Coverage Policy Manual
Policy #: 1998024
Category: DME
Initiated: January 1993
Last Review: June 2022
  Home Cardiorespiratory Monitoring

Description:
Home cardiorespiratory monitors track respiratory effort and heart rate and have been utilized to monitor central apnea of prematurity in newly discharged at-risk or high-risk premature infants (infants are at increased risk of cardiorespiratory events until 43 weeks’ postconceptual age) and in other infants at risk of apnea. An alarm will sound if there is respiratory cessation (central apnea) beyond a predetermined time limit (e.g., 20 seconds) or if the heart rate falls below a preset rate (bradycardia) to notify the parent that intervention (stimulation, mouth-to-mouth resuscitation, cardiac compressions) is required. Unless an oximeter is added to the 2-channel devices, home apnea monitors are not effective at detecting obstructive sleep apneas. False alarms due to movement artifact are common with pulse oximeters, and these devices are not intended for the diagnosis of sleep-disordered breathing in a child.
 
The American Academy of Pediatrics (AAP) defines Sudden Unexpected Infant Death (SUID), also known as Sudden Unexpected Death In Infancy (SUDI) as “any sudden and unexpected death, whether explained or unexplained” that occurs during infancy. Sudden infant death syndrome (SIDS) is a subcategory or SUID/SUDI, which is defined as the sudden death of an infant younger than 1 year of age whereby the circumstances are unexplained after a thorough investigation that includes autopsy, examination of the death scene, and review of the family history. As a means to decrease the incidence of SIDS, in the 1970s, cardiorespiratory monitoring was suggested. However, clinical studies have failed to establish that the use of home monitoring reduces the incidence of SIDS. The American Academy of Pediatrics (AAP) recommends that home monitoring should not be used as a strategy to prevent SIDS. Instead, the AAP recommends that proven practices should be promoted to reduce the incidence of SIDS, which include supine sleeping, use of a firm bed surface, routine immunizations, breast-feeding and avoidance of exposure to tobacco smoke, alcohol and illegal drugs. One of these proven practices, supine sleeping, has been promoted in the “Safe to Sleep” campaign (formerly called the “Back to Sleep” campaign) initiated in 1994 by AAP, as well as by the National Institute of Child Health and Development (NICHD) and the Maternal Child Health Bureau of Human Resources and Services Administration. The campaign is a national effort to educate healthcare professionals, parents, and caregivers about the significance of placing infants in the supine sleeping position to reduce SIDS (NICHD, 2013). The incidence of SIDS in the U.S. decreased dramatically between 1992 and 2001, especially in the years after the first supine sleep position recommendations were issued.
 
The 2016 AAP clinical practice guideline published by Tieder et al defined brief resolved unexplained event (BRUE; formerly apparent life-threatening event [ALTE]) as: "An event occurring in an infant younger than 1 year when the observer reports a sudden, brief, and now resolved episode of 1 of the following (Tieder, 2016):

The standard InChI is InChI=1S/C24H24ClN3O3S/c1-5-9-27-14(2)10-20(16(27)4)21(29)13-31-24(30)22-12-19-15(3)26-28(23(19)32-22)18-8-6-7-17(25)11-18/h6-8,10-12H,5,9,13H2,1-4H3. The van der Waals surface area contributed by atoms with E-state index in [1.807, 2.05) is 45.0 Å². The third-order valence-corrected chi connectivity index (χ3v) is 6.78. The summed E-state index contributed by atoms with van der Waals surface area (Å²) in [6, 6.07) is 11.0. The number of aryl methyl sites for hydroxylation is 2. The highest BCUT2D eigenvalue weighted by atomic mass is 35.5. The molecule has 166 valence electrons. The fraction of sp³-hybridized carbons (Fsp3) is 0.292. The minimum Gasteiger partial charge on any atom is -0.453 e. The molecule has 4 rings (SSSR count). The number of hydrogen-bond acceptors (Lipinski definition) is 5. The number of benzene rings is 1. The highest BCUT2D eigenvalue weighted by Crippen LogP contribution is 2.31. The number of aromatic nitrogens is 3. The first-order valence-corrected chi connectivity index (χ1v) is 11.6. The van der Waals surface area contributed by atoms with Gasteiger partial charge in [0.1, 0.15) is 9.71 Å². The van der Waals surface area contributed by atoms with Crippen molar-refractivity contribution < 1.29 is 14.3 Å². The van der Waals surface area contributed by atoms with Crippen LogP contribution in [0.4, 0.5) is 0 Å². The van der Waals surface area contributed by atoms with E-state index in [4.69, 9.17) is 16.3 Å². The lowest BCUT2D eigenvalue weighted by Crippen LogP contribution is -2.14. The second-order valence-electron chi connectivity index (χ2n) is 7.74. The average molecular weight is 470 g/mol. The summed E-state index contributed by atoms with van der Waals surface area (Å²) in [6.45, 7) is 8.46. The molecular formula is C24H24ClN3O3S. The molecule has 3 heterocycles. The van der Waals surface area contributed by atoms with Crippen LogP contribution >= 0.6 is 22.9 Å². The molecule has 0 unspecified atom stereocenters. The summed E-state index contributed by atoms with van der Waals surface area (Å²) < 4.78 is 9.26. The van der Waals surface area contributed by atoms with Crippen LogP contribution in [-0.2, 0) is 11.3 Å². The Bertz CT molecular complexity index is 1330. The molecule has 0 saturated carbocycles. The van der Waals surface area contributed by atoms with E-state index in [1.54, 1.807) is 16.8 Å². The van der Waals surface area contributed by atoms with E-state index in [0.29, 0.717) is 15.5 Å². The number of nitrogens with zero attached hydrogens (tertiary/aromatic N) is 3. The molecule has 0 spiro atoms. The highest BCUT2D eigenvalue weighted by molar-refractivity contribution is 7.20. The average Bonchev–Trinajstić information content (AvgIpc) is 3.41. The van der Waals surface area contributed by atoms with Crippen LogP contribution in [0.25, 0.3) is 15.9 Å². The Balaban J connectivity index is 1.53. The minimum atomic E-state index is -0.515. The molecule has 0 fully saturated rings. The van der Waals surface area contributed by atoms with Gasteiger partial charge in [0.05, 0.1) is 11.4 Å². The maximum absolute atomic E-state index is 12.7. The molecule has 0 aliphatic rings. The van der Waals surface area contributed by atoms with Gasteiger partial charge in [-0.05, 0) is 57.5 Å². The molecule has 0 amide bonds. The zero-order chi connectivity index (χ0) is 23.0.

• cyanosis or pallor;
    • absent, decreased, or irregular breathing;
    • marked change in tone (hyper- or hypotonia); and altered level of responsiveness."
 
According to AAP’s 2008 Policy Statement on Hospital Discharge of the High-Risk Neonate reported by Stark et al (Reaffirmed in 2018), there has been recent increases in discharge of infants dependent on some form of supportive technology due to special health care needs or unresolved medical problems (Stark, 2008). Conditions that may necessitate use of technological support include apnea of prematurity and bronchopulmonary dysplasia for preterm infants, and upper airway anomalies, central nervous system disorders, and neuromuscular disorders for term infants (Velumula, 2020). For example, home ventilation can be required for infants with tracheostomy for upper airway abnormalities or who cannot be weaned from assisted ventilation prior to discharge. Additionally, to avoid the potential risks of growth failure and cor pulmonale resulting from marginal oxygenation, discharge with home oxygen therapy has been used for infants with bronchopulmonary dysplasia. In both of these cases, home cardiorespiratory monitoring is recommended to accompany the supportive technology for use in detecting airway obstructions or dislodging of the oxygen.
 
 
Regulatory Status
A number of infant apnea/cardiopulmonary monitors have been cleared for marketing by the U.S. Food and Drug Administration (FDA) through the 510(k) process. This includes the SmartMonitor2 Apnea Monitor (Philip Children’s Medical Ventures, Respironics), which is intended for continuous monitoring of respiration, heart rate, and SpO2 (pulse oximetry) of infant patients in a hospital or home environment. FDA product code: NPF and DQA. A search of the U.S. FDA 510(k) website in May 2022 did not identify any new safety information that would likely influence this policy.